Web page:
Tuesday, March 27, 2012

It's getting better!

In reading back through the archives, I noticed a trend regarding my posts about the symphony. For seven years, I've often bitched and moaned about dealing with personnel, or the amount of time the production end was taking. But over the past year or so, I've noticed that I'm not doing it as much. The personnel will always be a thorn, but not my thorn anymore, so that's out of the mix. And the production stuff has been running incredibly smoothly as of late. That's not to say that I don't keep overly busy, or that there's not a lot of work that needs to be done. But I've either grown to accept the hassles, or the hassles aren't really there anymore. In either case, I'm not complaining!

The other thing I've noticed is that I haven't complained after a concert about how badly it went. Our concerts of late have been nothing short of spectacular. A strong adjective, but we've really been hitting on all cylinders over the past few years. This past Saturday's was no exception. Our cello soloist played what is arguably the most difficult concerto written for the instrument by Prokofiev, and he had the entire audience up on their feet in applause before he could stand and take his bows. He then took the podium after intermission to conduct the next piece, Tchaikovsky's Cappricio Italien, which ends like a bat out of hell. Again, a standing ovation. Our final piece of the evening was Stravinsky's Firebird Suite, which is one of the greatest pieces written in the 20th century. Another long standing ovation.

It's times like this when I really, really like what I do!
Fortunately, I was stuck inside most of the weekend, as Spring took a vacation. A skiff of snow, cool temps, and lots of wind made for a miserable weekend weatherwise. Hopefully we're getting to see the end of that!
I don't know exactly what happens on/around June 26th, but I had FIVE birthday notifications on FB yesterday! And another TWO friends that aren't on FB. Something's in the air in June!
The response has been interesting to my announcement last week that OHNT is ending shortly. I've gotten a couple of emails from lurkers I've never heard of, lamenting its end. Not one of these people has ever left a comment, yet are hoping I'll change my mind. On the other hand, I suppose it's nice to know that there's a "regular" audience over there! Regardless, there's only TWO more OHNTs left. Feel free to join in if you'd like!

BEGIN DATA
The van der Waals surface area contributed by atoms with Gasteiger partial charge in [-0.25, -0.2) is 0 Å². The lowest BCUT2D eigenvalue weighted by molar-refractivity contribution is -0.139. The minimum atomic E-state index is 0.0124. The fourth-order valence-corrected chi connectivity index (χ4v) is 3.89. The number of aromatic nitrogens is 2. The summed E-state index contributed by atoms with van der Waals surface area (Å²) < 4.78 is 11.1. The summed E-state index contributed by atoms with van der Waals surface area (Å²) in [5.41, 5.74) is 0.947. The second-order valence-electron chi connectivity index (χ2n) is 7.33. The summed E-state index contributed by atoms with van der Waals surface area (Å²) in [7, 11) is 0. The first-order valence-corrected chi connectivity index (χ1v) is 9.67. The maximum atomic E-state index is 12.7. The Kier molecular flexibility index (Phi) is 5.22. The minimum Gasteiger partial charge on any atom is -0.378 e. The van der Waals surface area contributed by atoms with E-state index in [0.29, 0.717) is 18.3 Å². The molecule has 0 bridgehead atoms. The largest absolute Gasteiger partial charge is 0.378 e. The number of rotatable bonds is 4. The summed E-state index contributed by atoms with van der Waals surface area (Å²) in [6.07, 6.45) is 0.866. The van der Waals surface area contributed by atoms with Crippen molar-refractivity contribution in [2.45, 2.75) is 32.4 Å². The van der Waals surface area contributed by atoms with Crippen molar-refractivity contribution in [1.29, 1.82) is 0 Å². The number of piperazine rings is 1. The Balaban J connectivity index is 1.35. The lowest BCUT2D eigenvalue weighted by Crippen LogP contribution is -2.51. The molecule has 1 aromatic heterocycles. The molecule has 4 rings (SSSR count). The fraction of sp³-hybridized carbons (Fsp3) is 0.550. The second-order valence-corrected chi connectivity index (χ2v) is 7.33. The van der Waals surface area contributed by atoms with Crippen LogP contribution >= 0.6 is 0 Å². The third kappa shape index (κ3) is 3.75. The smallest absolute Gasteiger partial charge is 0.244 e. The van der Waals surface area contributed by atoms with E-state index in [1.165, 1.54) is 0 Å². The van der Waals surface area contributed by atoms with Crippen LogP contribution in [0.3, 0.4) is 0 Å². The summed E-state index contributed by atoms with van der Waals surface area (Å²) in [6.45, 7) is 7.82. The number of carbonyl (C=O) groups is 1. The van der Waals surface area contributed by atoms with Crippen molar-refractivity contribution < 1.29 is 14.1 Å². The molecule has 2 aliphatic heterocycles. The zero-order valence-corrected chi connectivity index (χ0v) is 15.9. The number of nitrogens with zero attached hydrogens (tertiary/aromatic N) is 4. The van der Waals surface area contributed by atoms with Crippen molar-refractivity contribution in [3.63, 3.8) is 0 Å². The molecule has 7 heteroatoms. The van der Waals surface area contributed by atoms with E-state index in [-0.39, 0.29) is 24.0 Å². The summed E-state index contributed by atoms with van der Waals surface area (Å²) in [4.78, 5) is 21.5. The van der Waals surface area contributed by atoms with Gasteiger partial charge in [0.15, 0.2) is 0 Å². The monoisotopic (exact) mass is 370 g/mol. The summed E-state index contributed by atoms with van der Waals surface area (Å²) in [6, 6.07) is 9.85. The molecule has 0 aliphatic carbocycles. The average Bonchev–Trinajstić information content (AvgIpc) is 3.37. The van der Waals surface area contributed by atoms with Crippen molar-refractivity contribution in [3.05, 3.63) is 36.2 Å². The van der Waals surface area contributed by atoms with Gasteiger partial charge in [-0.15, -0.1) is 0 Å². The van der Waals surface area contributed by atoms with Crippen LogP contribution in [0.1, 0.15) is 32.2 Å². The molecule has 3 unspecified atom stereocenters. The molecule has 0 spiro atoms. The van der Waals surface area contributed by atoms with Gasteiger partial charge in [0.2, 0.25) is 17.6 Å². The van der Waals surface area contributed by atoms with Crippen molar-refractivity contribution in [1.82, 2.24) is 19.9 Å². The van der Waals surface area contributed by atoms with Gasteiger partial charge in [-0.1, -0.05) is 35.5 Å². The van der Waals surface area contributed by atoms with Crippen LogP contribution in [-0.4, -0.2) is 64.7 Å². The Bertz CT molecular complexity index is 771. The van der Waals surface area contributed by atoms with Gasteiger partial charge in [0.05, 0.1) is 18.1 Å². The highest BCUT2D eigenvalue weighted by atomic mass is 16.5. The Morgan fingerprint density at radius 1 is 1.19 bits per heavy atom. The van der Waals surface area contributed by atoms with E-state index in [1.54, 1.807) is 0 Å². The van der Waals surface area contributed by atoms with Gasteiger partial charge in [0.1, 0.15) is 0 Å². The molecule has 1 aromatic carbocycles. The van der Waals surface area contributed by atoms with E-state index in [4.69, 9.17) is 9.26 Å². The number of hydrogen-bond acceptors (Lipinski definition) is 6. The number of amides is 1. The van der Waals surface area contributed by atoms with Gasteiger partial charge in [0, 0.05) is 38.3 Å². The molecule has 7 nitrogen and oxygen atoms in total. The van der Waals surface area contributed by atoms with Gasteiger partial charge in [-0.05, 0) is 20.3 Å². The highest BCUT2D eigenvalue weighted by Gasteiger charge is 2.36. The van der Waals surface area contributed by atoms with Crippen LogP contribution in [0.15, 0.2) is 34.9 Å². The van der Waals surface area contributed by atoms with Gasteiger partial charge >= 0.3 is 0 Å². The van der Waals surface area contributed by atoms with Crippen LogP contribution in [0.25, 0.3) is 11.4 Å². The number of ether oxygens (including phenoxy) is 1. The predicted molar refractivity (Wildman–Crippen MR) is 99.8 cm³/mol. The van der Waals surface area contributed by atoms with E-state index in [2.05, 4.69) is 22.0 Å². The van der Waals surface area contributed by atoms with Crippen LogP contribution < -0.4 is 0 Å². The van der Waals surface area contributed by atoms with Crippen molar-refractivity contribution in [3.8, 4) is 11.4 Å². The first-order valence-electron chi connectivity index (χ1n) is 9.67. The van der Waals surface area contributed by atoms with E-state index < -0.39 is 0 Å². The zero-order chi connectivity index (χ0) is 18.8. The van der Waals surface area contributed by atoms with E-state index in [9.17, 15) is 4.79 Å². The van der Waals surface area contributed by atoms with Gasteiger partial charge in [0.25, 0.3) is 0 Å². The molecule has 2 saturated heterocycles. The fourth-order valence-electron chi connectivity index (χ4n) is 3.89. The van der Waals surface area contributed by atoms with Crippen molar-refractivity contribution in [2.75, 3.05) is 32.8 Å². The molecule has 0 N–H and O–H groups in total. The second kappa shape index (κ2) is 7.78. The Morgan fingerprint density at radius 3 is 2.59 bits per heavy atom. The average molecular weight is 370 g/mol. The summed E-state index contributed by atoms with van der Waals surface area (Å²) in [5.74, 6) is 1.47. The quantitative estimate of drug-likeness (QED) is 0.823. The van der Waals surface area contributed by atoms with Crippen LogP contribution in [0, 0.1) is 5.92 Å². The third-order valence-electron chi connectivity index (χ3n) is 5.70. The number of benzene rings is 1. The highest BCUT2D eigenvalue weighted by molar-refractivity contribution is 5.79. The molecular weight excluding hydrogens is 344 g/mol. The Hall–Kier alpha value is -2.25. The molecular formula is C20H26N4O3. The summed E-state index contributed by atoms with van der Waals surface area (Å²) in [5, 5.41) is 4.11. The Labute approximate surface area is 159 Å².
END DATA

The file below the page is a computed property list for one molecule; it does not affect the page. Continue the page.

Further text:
Even though I'm a day late, here's your weekly dose of Pomplamoose! An interesting version of "My Favorite Things". Enjoy!

Friday, March 23, 2012

Because I'm lazy, and I figure you guys need a laugh at my expense...a repost from Sept., 2007. Enjoy!

Well, I have to apologize... These aren't the dorky pictures I was planning on using. Believe me, there's plenty to be had! My plan was to find the right pictures, scan this afternoon, and sit back and bask in my dorkiness.
Instead, I spent it looking for scanning software, or something that I could do to scan... Not sure what's wrong, but I spent all my time doing that, rather than gathering the "good" dorkiness.

Above you can see me in the 5th grade, complete with the Nehru shirt (I had like 5 of them) and the handmade Indian beads, made in Japan. My fashion consultants? Davy, Mick, Mike and Peter. The Monkees, of course! And probably the height of dorkiness for these purposes--the all-boy choir in 8th grade. White turtlenecks, blue vests and black pants. Can you imagine how many of us got beat up?

Over here in the purple (paisley, at that!) is the 8th grade picture. Braces. The "smile" to try to hide them. Not sure what was going on with the hair, but it's the same hair that everyone had. And the nose had not yet been broken...

Finally, not so much dorky, but it's the look I had for my last three years of high school. Puberty must have hit, because it's only 18 months after the purple picture. Perfectly coiffed hair, braces were gone, a bit of a tan, and dammit, I was somewhat skinny!

As mentioned above, it's not as dorky as I had intended, but I don't doubt for a minute that you guys will make up for it for me! Looking forward to all that you've got!

Tuesday, March 20, 2012

Today would have been her 34th birthday...

Happy Birthday, Stealth.
I always thought it fitting that it fell on the first day of Spring...

Monday, March 19, 2012

Is It Spring Yet?

Spring is trying really hard around here, but alternating the 60-70° days with two to three days of winter weather advisories makes it tough. There's hope on the horizon though!
My Griz, who had a very good season this year in basketball, didn't fare as well at March Madness. In fact, they had the worst loss of all the Thursday games. The upside? I don't have to fake having any sort of interest in the rest of the tournament! I did, however, see my FB blow up that afternoon lamenting the fact that Syracuse was going to bust a lot of brackets based on what was happening to them. So I had to watch the end of that game. I don't know what the refs were smoking, or what game they were watching, but damn...
This is symphony week, and it hardly feels like it. This concert will probably be my favorite one of the season. All Russian composers--I do love me the Russians. But production-wise, it's a piece of cake. Or at least feels like it. Nowhere near the amount of work as the May concert has already taken, or the summer concert. Sort of my last relaxing concert for awhile, I guess.

We did have rehearsal all day Saturday, so no St. Patrick's Day celebrating for me. I'm a bit disappointed about that, but it's probably for the best. My wild ways have passed me by, I'm afraid. The good part--no hangover!